The Prime Minister then went on to read from and show me a loose file of other letters, all of which were severely critical of the United States and U.S. policies and urged that the government take action to halt the process which was allegedly infringing our independence and involving us in the risk of nuclear war. There were a number of references to Canadian "neutralism" as a desirable policy and to getting out of NORAD, even NATO - the main emphasis being on detaching Canada from U.S. involvement. A good many of the correspondents referred to the American commercial and financial take-over of Canadian resources and all, in one way or another, deplored the erosion of Canadian sovereignty. Many were abusive of the U.S.; all were highly critical of U.S. international behaviour. Many were highly emotional. The folder from which these were drawn - which Mr. Diefenbaker said comprised only those received in August - might, I suppose, have contained about 50 letters, perhaps more. They were mostly hand-written.
The Prime Minister - on the other side - showed me an offensive letter from an American criticizing the Canadian government for the premium charged U.S. visitors on their dollar. Mr. Diefenbaker had had a draft reply to this prepared but had not sent it.
The Prime Minister observed many times as he went through this correspondence that I would now see what he meant by telling me yesterday of the extent and depth of the wave of anti-Americanism which was sweeping across the country from one end to the other. In that connection, he mentioned the influence of Minifie's book15 urging neutralism for Canada (that "expatriate," "for whom Canada wasn't good enough"). Mr. Diefenbaker did not share Minifie's views but I could see, he said, that they had made an impression upon many Canadians and were widely shared. Many newspapers had expressed and were continuing to support similar opinions; he mentioned particularly The Globe & Mail, The Toronto Star, The Calgary Albertan, The Vancouver Sun.
Mr. Pearson, the Prime Minister continued, had avoided neutralism and had not gone so far as to advocate Canada leaving NATO. But the Leader of the Opposition must accept large responsibility for the resurgence of anti-U.S. sentiment in recent weeks and months. Mr. Diefenbaker returned to this several times and referred especially to recent speeches of LBP in and out of Parliament. If these views had been expressed by other Opposition leaders - Martin, Chevrier - they would not have mattered, but Pearson had great influence.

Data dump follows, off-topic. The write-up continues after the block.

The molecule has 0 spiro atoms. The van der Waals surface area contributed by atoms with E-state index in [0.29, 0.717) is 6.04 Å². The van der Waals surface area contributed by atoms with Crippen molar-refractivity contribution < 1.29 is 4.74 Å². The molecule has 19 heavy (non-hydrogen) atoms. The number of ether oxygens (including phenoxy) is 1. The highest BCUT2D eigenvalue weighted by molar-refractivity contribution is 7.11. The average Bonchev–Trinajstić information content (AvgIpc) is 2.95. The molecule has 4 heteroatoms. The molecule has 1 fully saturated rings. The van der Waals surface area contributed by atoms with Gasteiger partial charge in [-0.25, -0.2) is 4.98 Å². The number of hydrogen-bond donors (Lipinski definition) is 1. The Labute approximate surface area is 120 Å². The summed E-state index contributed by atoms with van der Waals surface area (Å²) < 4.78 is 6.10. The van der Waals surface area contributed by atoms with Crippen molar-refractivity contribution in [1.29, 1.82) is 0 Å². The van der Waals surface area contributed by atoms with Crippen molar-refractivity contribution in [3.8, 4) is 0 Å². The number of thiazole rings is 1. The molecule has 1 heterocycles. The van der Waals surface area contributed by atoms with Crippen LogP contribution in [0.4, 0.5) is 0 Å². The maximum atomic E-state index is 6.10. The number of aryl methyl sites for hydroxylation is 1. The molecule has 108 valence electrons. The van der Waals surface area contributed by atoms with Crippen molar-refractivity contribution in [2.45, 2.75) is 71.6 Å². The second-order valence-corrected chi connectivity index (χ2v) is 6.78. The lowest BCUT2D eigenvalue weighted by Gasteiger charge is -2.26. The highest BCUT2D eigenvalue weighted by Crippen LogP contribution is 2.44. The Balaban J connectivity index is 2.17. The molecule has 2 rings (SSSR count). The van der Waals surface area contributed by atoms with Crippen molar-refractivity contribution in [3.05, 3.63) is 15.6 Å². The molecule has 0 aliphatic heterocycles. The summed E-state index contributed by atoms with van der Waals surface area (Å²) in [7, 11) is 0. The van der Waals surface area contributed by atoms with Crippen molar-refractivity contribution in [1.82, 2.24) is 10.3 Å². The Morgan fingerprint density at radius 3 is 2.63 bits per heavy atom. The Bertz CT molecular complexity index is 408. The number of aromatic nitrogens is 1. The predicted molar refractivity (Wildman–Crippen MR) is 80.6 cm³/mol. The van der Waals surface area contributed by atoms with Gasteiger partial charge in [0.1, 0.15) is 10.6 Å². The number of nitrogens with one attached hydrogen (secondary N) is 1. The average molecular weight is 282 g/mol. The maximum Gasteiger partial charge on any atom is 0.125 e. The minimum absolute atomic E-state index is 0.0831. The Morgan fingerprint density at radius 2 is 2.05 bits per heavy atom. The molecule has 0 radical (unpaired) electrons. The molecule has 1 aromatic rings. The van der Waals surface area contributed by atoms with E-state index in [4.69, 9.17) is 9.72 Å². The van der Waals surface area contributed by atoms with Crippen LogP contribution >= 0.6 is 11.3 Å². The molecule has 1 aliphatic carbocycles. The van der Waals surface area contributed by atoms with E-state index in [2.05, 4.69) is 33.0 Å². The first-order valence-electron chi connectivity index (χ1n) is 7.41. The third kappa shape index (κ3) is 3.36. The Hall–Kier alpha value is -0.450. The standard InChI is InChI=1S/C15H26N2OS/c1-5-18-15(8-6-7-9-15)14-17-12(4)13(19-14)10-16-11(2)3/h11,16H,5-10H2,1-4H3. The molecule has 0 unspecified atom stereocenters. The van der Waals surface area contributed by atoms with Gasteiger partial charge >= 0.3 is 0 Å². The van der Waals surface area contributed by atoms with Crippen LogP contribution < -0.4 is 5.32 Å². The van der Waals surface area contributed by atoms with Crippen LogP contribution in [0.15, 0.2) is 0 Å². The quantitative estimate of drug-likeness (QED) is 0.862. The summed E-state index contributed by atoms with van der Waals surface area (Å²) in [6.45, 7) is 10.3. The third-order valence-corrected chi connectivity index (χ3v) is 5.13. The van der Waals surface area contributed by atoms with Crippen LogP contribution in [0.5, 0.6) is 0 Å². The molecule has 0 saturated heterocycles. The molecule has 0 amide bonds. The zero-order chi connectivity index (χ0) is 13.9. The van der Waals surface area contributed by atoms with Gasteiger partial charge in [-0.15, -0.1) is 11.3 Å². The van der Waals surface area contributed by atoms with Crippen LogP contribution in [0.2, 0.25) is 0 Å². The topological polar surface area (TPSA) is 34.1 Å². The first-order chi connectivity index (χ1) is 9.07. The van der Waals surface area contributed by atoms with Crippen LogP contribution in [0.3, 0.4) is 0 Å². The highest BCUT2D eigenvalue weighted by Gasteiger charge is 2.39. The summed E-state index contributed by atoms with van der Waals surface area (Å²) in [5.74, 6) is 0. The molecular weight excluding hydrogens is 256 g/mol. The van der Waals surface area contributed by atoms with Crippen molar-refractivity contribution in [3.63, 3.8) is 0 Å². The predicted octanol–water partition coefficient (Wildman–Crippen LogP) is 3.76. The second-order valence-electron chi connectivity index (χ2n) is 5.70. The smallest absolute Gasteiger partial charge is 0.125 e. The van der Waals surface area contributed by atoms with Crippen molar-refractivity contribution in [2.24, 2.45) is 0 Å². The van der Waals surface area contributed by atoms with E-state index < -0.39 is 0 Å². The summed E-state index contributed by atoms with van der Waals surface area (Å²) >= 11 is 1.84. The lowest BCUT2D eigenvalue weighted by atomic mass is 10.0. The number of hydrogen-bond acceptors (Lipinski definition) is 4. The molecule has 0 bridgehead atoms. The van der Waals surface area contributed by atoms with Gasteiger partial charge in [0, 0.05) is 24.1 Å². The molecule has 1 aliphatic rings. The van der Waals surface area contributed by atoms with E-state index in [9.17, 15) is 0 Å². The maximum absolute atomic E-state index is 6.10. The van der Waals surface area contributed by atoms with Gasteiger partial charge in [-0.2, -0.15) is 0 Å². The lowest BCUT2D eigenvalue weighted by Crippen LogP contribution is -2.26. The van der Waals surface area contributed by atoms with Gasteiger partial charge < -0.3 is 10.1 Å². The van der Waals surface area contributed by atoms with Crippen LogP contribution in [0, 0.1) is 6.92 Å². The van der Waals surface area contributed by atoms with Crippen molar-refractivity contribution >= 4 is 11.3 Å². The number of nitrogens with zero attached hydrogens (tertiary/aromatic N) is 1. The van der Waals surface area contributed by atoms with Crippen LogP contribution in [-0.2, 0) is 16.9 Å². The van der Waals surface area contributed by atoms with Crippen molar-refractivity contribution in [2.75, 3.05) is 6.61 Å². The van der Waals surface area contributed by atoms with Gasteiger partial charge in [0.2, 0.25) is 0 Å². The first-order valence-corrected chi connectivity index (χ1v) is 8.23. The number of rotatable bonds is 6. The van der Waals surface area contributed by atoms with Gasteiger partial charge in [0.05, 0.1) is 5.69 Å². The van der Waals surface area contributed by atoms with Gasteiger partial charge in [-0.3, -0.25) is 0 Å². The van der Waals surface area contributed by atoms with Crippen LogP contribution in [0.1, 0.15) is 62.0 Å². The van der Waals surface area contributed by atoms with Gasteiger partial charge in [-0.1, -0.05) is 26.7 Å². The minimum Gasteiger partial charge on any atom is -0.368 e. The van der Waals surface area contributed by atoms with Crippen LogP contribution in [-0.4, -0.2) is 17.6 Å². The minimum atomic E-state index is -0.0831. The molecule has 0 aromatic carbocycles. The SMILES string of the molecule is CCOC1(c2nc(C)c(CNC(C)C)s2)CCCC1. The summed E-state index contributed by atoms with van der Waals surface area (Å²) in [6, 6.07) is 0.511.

Another evidence of Canadian sentiment, Mr. Diefenbaker went on, was the close vote in the CCF Convention on Canada leaving NATO. Only the personal intervention of Coldwell and Tommy Douglas had prevented its passage. And read what Argue had said! This was a national convention with representatives from all over Canada.
When I observed that the policies advocated in the correspondence which the Prime Minister had shown me would surely strike at the very base of the U.S.-Canada relationship, to the enduring value and nature of which the P.M. had borne frequent public witness, Mr. Diefenbaker seemed to agree. Nevertheless, he kept coming back to the new and violent sweep of anti-Americanism throughout Canada. He wanted me to appreciate and understand the widespread nature and gravity of this. Further, he wanted the U.S. Administration to be aware of it. When I asked whether he wished me to express his estimate of these developments to those in authority in Washington, he said certainly - they should know how Canadians felt about these things.